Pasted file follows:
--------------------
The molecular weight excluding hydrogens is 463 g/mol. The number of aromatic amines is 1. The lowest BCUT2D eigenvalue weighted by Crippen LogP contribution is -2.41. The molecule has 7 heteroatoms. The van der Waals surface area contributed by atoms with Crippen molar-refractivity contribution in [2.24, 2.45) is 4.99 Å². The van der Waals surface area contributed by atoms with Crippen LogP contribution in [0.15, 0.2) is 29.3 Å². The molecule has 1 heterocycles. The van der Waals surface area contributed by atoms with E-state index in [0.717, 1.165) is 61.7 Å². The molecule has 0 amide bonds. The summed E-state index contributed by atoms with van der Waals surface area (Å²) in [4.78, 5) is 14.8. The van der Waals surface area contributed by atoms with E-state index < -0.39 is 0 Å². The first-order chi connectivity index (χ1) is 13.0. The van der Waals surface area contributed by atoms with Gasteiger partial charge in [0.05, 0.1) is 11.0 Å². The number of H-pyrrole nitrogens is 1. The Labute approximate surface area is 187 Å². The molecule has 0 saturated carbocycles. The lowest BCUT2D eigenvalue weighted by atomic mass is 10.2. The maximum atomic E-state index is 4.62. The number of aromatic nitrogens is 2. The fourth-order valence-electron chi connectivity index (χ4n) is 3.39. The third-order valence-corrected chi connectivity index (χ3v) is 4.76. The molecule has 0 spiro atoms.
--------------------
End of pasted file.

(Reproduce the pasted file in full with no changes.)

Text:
The molecular weight excluding hydrogens is 463 g/mol. The number of aromatic amines is 1. The lowest BCUT2D eigenvalue weighted by Crippen LogP contribution is -2.41. The molecule has 7 heteroatoms. The van der Waals surface area contributed by atoms with Crippen molar-refractivity contribution in [2.24, 2.45) is 4.99 Å². The van der Waals surface area contributed by atoms with Crippen LogP contribution in [0.15, 0.2) is 29.3 Å². The molecule has 1 heterocycles. The van der Waals surface area contributed by atoms with E-state index in [0.717, 1.165) is 61.7 Å². The molecule has 0 amide bonds. The summed E-state index contributed by atoms with van der Waals surface area (Å²) in [4.78, 5) is 14.8. The van der Waals surface area contributed by atoms with E-state index < -0.39 is 0 Å². The first-order chi connectivity index (χ1) is 13.0. The van der Waals surface area contributed by atoms with Gasteiger partial charge in [0.05, 0.1) is 11.0 Å². The number of H-pyrrole nitrogens is 1. The Labute approximate surface area is 187 Å². The molecule has 0 saturated carbocycles. The lowest BCUT2D eigenvalue weighted by atomic mass is 10.2. The maximum atomic E-state index is 4.62. The number of aromatic nitrogens is 2. The fourth-order valence-electron chi connectivity index (χ4n) is 3.39. The third-order valence-corrected chi connectivity index (χ3v) is 4.76. The molecule has 0 spiro atoms.